"Early in the action of this day [Dec. 31, 1862], I discovered that Colonel W. B. Cassidy of the 69th Ohio Volunteers was so drunk as to be unfitted to command," stated Colonel Timothy R. Stanley in a report on the first day of the Battle of Stones River. Fortunately for the men in the ranks, the heavy drinker was removed from command and dismissed from the Union army within a few hours.
Stanley -- who commanded the brigade that included the 69th OVI -- recommended the dismissal because "a man who will come to the field of battle, having the lives of so many in his keeping, in such a situation, no matter what his social position, is totally unfit for any command."
The 69th had included about 415 Butler County men when formed by Colonel Lewis D. Campbell. But neither Campbell nor any other Butler County man was in charge of the Civil War unit while intoxicated. Campbell had returned to civilian life in Hamilton in August 1862.
The 69th OVI had entered the war in February 1862 and had spent most its time in the Nashville area before the Battle of Stones River at Murfreesboro, Tenn. Its duties had been guard duty along the railroad between Nashville and Columbia, and as the provost guard for Tennessee's military governor, Andrew Johnson, the future vice president and president.
Replacing the drunken officer at Stones River was Major Eli J. Hickcox, who filled the post only a short time. During the Dec. 31 battle, his horse was shot and fell on him, "so severely bruising him as to compel him to leave the field."
When the battle in Middle Tennessee resumed Jan. 2, 1863, the 69th regiment was commanded by Lieutenant Colonel George F. Elliott, the oldest of seven sons of the Rev. Arthur Elliott of Liberty Township. The 36-year-old Elliott had raised Company C of the 69th OVI.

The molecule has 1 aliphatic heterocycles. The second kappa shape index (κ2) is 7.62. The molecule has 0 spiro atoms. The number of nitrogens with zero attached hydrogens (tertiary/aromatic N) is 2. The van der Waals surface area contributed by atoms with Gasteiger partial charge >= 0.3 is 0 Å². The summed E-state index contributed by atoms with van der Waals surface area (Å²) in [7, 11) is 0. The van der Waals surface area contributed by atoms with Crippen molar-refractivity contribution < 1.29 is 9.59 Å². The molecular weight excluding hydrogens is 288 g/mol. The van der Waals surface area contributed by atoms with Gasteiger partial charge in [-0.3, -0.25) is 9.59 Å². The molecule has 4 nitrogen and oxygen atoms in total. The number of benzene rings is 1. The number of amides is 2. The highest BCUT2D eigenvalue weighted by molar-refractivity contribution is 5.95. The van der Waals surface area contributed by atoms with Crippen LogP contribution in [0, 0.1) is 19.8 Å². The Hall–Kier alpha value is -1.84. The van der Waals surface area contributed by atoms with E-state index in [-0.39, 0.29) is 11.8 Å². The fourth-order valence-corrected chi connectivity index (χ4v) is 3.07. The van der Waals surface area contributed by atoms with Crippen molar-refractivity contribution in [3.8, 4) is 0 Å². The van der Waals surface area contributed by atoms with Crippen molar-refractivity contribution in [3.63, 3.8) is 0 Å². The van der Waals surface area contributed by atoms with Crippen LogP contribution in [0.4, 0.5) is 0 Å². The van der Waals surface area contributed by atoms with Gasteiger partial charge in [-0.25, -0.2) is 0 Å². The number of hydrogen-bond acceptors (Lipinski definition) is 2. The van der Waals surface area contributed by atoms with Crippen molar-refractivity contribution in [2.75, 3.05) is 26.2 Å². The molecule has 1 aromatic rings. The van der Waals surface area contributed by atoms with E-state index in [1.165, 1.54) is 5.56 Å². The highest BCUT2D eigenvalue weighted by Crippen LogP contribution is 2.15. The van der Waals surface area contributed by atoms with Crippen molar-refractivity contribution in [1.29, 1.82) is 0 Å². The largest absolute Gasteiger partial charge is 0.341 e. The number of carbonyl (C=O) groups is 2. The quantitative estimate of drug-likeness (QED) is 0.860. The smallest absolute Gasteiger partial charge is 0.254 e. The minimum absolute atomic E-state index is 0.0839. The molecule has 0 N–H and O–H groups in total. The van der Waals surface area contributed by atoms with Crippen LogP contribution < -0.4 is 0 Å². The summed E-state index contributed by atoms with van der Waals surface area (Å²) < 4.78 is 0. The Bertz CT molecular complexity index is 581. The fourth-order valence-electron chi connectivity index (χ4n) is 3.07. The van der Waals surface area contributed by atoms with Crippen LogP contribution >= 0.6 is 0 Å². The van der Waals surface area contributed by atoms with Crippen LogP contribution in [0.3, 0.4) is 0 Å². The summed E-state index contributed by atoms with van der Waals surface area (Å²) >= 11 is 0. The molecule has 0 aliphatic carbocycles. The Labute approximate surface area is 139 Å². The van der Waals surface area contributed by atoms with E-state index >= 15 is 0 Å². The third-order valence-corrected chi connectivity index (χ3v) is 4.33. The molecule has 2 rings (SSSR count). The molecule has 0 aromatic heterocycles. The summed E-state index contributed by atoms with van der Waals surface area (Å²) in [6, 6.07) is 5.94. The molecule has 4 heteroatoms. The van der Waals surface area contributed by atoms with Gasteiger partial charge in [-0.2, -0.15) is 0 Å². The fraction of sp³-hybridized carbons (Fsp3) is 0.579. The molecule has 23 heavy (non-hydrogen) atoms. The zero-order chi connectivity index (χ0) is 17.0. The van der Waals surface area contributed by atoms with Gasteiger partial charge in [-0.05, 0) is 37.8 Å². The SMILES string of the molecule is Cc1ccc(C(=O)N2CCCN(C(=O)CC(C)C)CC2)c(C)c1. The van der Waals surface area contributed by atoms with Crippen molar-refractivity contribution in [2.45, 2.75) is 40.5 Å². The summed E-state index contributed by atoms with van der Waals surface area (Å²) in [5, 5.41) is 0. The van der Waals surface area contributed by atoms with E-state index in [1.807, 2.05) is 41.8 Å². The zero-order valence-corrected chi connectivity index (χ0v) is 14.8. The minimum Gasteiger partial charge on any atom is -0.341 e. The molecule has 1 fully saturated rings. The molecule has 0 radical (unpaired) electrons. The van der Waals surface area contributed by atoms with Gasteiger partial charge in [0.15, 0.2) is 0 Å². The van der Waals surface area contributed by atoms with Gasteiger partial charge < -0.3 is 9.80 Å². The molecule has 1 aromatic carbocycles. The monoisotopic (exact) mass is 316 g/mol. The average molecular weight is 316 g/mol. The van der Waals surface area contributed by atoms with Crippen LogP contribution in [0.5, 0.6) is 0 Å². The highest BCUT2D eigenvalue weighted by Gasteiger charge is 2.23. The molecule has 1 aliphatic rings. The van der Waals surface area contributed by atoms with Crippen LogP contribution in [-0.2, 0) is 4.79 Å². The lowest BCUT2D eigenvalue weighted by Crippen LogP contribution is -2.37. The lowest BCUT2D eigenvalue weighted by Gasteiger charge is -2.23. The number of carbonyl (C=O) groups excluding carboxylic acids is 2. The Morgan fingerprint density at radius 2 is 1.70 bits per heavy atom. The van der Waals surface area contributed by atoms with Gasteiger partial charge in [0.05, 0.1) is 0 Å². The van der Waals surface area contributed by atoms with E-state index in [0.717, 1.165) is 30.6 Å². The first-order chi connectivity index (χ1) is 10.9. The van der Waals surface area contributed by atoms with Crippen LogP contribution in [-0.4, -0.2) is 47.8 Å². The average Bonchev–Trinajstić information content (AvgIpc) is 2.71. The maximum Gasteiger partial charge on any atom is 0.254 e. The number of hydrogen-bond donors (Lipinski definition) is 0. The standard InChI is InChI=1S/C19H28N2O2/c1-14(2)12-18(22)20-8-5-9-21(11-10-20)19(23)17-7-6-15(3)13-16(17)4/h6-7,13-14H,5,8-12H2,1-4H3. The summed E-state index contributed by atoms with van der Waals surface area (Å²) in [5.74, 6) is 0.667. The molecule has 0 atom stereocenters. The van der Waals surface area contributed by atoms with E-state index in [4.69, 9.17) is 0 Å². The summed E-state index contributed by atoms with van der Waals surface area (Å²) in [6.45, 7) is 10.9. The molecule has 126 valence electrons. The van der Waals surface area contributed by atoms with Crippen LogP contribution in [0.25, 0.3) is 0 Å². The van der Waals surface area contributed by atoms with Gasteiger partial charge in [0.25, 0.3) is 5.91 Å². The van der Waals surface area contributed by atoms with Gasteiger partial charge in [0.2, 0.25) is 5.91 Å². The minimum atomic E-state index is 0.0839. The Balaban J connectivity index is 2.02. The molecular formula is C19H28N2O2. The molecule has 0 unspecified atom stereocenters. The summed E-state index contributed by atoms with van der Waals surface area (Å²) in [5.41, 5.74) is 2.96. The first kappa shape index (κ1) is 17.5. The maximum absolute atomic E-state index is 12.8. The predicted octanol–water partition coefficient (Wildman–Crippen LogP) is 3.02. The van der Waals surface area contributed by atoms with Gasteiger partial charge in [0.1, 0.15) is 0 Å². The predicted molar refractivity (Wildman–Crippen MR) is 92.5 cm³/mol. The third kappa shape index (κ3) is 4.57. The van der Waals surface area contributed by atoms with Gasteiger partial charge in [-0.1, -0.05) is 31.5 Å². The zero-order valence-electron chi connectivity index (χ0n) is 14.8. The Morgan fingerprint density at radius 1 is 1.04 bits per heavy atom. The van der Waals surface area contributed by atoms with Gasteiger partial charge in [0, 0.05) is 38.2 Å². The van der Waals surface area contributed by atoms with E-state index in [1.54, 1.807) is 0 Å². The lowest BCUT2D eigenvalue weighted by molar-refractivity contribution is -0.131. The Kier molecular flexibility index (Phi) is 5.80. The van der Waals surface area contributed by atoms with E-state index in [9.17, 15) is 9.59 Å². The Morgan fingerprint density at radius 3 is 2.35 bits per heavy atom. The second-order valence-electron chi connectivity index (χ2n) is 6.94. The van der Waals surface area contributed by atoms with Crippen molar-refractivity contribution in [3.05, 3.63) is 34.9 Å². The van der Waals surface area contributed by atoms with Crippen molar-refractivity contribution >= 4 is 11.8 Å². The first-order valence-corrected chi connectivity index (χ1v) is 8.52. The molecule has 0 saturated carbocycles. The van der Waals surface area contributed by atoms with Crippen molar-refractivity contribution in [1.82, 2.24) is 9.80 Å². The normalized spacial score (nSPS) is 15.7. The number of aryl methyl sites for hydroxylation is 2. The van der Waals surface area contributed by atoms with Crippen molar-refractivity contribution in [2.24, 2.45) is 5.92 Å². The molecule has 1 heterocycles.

In praising the 69th in his report, Stanley said that "with the exception of Colonel Cassidy, I know of no conduct worthy of censure, but much to commend. They acted with that bravery expected of well-disciplined troops fighting in a just cause," he wrote. "They stood manfully and bravely the appalling fire of a much larger force." Stanley said "the regiment is a good one, and only needed a leader the first day to have taken a more active part in that engagement."
Colonel Elliott, after the battle, wrote: "We have passed through a terrible struggle, lasting five days. Most of that time it was raining hard and we were without tents and blankets, and had but little to eat. But the 69th passed through all this without a murmur, and with few exceptions both officers and men behaved with great gallantry and bravery.
Elliott, who had stepped into the leadership gap, ran distilleries in Hamilton for a few years after the Civil War. They were so successful, said Stephen D. Cone, a contemporary, that Elliott "paid into the government exchequer upwards of $2 million" in whiskey taxes.
In 1873 he ventured into politics, and 10 years later Elliott was elected to represent Butler County in the Ohio Senate. "Not the least of Colonel Elliott's claims to public gratitude is the fact that he fathered the first appropriation bill which was ever passed in behalf of Miami University," Cone noted.
Elliott, who died May 13, 1896, in Hamilton, also was responsible for introducing the legislation that authorized the issuance of bonds for the construction of a new Butler County Courthouse in 1885.
His great grandson, the late George H. Elliott of Middletown, served as a common pleas judge in that building from 1987 until retirement in 1996.
Stones River was the first major battle for the 69th Ohio -- which also included men from Preble, Montgomery, Darke, Harrison and Fairfield counties -- but it would not be its last.